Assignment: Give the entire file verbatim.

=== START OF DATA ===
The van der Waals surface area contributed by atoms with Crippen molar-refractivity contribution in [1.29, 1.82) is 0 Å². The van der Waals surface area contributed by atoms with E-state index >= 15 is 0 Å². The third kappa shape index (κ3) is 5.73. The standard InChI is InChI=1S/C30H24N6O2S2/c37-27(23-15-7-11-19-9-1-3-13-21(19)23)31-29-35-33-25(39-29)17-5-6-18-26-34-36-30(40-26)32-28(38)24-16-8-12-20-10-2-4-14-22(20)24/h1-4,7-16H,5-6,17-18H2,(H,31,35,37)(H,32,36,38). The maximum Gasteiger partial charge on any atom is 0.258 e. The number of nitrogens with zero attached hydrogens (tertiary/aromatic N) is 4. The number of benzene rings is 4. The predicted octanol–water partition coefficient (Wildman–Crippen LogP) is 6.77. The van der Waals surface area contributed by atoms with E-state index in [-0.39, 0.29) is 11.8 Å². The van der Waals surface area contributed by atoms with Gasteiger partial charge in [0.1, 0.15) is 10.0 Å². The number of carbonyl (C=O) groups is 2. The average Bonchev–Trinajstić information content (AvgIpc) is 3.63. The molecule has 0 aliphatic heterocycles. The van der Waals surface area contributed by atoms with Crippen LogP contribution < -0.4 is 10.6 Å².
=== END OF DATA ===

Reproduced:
The van der Waals surface area contributed by atoms with Crippen molar-refractivity contribution in [1.29, 1.82) is 0 Å². The van der Waals surface area contributed by atoms with E-state index >= 15 is 0 Å². The third kappa shape index (κ3) is 5.73. The standard InChI is InChI=1S/C30H24N6O2S2/c37-27(23-15-7-11-19-9-1-3-13-21(19)23)31-29-35-33-25(39-29)17-5-6-18-26-34-36-30(40-26)32-28(38)24-16-8-12-20-10-2-4-14-22(20)24/h1-4,7-16H,5-6,17-18H2,(H,31,35,37)(H,32,36,38). The maximum Gasteiger partial charge on any atom is 0.258 e. The number of nitrogens with zero attached hydrogens (tertiary/aromatic N) is 4. The number of benzene rings is 4. The predicted octanol–water partition coefficient (Wildman–Crippen LogP) is 6.77. The van der Waals surface area contributed by atoms with E-state index in [-0.39, 0.29) is 11.8 Å². The van der Waals surface area contributed by atoms with Gasteiger partial charge in [0.1, 0.15) is 10.0 Å². The number of carbonyl (C=O) groups is 2. The average Bonchev–Trinajstić information content (AvgIpc) is 3.63. The molecule has 0 aliphatic heterocycles. The van der Waals surface area contributed by atoms with Crippen LogP contribution < -0.4 is 10.6 Å².